Justia U.S. 5th Circuit Court of Appeals Opinion Summaries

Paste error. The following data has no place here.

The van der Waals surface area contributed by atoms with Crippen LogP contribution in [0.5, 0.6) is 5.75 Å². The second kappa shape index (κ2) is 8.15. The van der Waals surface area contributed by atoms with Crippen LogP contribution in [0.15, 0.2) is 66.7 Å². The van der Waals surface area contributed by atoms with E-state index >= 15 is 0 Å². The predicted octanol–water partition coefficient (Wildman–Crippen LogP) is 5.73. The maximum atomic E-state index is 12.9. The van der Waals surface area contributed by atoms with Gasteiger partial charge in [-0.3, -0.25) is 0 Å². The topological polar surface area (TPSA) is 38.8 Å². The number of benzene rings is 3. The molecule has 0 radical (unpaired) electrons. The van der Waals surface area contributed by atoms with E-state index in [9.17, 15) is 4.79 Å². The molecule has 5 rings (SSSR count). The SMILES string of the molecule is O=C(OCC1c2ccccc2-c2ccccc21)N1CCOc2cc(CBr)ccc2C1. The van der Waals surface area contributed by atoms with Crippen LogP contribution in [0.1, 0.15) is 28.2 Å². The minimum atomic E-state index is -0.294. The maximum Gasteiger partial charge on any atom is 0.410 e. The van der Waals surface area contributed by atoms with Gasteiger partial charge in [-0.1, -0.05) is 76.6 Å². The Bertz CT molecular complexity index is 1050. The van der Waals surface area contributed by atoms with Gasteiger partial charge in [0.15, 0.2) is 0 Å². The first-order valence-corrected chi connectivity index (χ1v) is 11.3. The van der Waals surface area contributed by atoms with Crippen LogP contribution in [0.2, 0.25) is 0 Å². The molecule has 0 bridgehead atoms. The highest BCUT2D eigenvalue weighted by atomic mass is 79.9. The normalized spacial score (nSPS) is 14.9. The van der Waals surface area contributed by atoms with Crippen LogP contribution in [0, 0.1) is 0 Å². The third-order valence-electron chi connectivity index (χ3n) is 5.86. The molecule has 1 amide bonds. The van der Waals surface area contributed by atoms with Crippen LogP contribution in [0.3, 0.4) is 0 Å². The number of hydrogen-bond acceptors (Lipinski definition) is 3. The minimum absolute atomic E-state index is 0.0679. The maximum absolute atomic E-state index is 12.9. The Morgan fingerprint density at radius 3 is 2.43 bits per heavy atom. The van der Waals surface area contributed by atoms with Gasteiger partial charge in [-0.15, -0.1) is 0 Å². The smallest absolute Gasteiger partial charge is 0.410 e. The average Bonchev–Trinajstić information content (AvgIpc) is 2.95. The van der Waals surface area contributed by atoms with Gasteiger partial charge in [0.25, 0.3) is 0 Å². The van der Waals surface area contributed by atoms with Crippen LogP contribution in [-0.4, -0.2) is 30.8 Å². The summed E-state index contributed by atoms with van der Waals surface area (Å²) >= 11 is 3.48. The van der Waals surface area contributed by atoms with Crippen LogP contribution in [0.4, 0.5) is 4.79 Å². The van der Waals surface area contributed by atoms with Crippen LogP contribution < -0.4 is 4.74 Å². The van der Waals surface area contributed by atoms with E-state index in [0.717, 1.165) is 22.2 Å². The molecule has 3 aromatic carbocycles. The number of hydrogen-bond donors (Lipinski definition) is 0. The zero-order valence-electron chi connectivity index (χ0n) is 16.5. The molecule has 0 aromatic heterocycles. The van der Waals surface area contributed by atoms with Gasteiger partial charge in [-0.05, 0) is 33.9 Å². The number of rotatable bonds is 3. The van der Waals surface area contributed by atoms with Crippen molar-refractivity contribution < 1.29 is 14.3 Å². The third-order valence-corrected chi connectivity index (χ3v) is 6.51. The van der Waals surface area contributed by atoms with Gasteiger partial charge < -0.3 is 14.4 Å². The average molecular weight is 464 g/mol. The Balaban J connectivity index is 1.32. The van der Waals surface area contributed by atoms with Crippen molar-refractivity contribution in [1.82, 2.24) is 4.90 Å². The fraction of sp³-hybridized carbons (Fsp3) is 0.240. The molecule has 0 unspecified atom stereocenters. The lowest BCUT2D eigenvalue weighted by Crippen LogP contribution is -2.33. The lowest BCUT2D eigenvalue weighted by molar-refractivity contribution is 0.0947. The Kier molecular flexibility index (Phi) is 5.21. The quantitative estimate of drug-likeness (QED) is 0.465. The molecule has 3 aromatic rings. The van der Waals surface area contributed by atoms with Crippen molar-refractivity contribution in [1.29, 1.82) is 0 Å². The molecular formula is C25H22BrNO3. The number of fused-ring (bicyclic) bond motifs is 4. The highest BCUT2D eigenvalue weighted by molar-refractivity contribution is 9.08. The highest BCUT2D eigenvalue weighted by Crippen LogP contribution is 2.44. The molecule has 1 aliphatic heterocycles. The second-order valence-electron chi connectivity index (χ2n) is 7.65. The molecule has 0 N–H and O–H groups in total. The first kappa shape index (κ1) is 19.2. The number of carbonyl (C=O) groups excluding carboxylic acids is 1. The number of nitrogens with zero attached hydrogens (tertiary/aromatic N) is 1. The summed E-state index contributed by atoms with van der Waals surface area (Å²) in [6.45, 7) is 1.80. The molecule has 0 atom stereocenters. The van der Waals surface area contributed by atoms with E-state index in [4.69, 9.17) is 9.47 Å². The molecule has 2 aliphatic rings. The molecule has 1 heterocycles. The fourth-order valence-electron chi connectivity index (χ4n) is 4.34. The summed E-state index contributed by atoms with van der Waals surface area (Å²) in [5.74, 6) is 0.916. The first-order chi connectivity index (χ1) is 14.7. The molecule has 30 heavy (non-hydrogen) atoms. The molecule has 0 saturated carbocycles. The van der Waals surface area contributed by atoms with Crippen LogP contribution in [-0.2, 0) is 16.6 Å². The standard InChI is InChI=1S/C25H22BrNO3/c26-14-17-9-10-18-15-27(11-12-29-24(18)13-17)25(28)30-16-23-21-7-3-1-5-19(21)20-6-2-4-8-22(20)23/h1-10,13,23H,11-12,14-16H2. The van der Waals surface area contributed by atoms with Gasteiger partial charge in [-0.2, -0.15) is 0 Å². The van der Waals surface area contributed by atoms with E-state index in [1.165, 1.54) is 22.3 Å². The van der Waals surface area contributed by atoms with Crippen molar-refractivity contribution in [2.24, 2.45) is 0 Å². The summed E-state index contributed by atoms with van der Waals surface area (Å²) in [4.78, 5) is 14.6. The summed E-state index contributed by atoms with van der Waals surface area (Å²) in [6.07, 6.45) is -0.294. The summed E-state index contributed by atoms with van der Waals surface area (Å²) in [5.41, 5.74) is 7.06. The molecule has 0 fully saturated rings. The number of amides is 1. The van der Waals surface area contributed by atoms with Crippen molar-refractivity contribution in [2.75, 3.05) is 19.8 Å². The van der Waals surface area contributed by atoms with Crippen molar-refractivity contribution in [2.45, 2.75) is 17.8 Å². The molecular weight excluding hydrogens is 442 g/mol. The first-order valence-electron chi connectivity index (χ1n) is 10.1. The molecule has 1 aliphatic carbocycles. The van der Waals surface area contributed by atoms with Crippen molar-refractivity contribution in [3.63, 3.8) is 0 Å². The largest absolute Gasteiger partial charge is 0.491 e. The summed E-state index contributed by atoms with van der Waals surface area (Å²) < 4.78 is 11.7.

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Plaintiffs, Hispanic employees of Koch, a poultry processor, filed suit alleging harassment and abuse on the job. Koch claims that plaintiffs made up the allegations in order to benefit from the U-visa program. The U-visa program has offered temporary nonimmigrant status to victims of “substantial physical or mental abuse” resulting from certain offenses, including sexual assault, abusive sexual contact, extortion, and felonious assault. This appeal concerns Koch’s attempt to obtain concrete evidence of this malfeasance – namely, any and all records relating to plaintiffs' speculated U visa applications – through discovery. Confirming that it has jurisdiction, the court rejected Koch's waiver claim regarding plaintiffs' section 1367 claims. The court found the D.C. Circuit’s decision in In re England to be persuasive, where the D.C. Circuit construed a provision barring disclosure of certain military promotion records to any person not a member of the promotion board to forbid civil discovery of the records. In regard to section 1367's application to the EEOC, the court concluded that section 1367’s similar text and analogous purpose counsel the same result here as in England. However, section 1367 does not bar discovery of the records from the individual claimants. Their protection, if any, lies in the basic constraints of the discovery process. The court could not conclude that the district court abused its discretion in finding U visa discovery relevant and potentially probative of fraud. However, the court concluded that the discovery the district court approved would impose an undue burden and must be redefined. Accordingly, the court remanded for the district court to devise an approach to U visa discovery that adequately protects the diverse and competing interests at stake. View "Cazorla v. Koch Foods of Mississippi, LLC" on Justia Law